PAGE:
“Our aim is to establish a sustainable value chain for lithium-ion batteries. Our technology can recycle almost all the materials used in cell production – not just for the batteries used in e-mobility, but also for the kinds of smaller batteries found in consumer electronics as well as large, industrial storage batteries regardless of their Lithium-Ion-based chemistries,” says Mike O’Kronley, CEO Battery Resourcers. Conventional recycling options are based on complex processes that mechanically crush the battery cells and chemically separate the mix of materials into individual purified constituent elements such as nickel, cobalt, manganese and lithium. The new method developed by Battery Resourcers eliminates much of this chemical processing by allowing the material mix to be turned into new active cathode material without the separation step, still resetting all memory from previous applications.

“This is a field that will be vitally important in the future. By investing in Battery Resourcers’ promising technology, we’re reinforcing our commitment to e-mobility,” says Kraft. As a key provider of high-tech manufacturing equipment, TRUMPF already plays an important role in driving forward e-mobility. The company’s systems and machines are ideally designed for tasks such as cutting sheet-metal components for battery housings and foils, and TRUMPF lasers are the perfect choice for welding battery cells, electronic contacts and electric motors.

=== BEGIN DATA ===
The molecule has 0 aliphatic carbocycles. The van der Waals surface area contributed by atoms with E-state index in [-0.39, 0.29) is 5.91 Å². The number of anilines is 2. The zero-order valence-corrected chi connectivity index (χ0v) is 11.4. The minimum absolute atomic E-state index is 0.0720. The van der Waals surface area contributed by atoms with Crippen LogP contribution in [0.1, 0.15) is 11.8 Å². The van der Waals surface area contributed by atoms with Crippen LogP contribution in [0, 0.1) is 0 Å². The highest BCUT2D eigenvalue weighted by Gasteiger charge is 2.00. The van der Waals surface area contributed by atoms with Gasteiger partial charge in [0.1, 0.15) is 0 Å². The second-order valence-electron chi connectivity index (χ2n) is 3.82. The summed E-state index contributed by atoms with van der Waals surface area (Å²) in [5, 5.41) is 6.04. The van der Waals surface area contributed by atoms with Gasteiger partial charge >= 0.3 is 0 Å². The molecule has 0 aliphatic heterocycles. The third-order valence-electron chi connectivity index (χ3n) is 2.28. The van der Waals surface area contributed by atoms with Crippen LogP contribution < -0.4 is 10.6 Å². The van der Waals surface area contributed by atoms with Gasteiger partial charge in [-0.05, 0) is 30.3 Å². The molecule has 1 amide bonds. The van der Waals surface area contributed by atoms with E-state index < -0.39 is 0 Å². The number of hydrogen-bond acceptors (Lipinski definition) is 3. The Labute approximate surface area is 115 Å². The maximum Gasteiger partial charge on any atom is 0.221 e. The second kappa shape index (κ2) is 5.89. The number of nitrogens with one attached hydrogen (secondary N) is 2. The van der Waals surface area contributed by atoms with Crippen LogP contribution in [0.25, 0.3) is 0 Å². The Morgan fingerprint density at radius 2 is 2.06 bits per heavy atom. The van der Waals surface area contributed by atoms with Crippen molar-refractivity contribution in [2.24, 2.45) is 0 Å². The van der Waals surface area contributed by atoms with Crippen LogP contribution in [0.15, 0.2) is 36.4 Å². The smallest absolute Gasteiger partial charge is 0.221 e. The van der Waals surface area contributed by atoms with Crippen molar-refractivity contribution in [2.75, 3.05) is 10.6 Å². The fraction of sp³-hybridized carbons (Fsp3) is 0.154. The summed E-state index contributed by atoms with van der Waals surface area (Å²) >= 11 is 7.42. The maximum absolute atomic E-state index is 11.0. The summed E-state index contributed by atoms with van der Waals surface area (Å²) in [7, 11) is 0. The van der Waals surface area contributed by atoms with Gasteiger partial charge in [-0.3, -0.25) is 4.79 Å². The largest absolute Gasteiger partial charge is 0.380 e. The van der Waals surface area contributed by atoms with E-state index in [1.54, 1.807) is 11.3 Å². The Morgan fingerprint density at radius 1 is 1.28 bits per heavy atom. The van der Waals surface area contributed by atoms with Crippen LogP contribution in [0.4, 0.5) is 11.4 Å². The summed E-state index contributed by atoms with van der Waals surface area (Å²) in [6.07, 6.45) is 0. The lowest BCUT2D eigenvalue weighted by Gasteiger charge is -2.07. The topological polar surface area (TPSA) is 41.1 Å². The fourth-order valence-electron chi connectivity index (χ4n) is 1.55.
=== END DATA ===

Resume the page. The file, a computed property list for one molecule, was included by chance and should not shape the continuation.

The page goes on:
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TRUMPF Unveils New New 3D Printer To Help Fabricators Move Into Mass Production

TRUMPF Unveils New New 3D printer To Help Fabricators Move Into Mass Production

TRUMPF has unveiled the new series of its TruPrint 3000 3D printing system at a virtual customer event. The medium-format machine uses powder-bed-based laser melting to produce parts with a diameter of up to 300 millimeters and a height of up to 400 millimeters. It can handle all weldable materials including steels, nickel-based alloys, titanium and aluminum.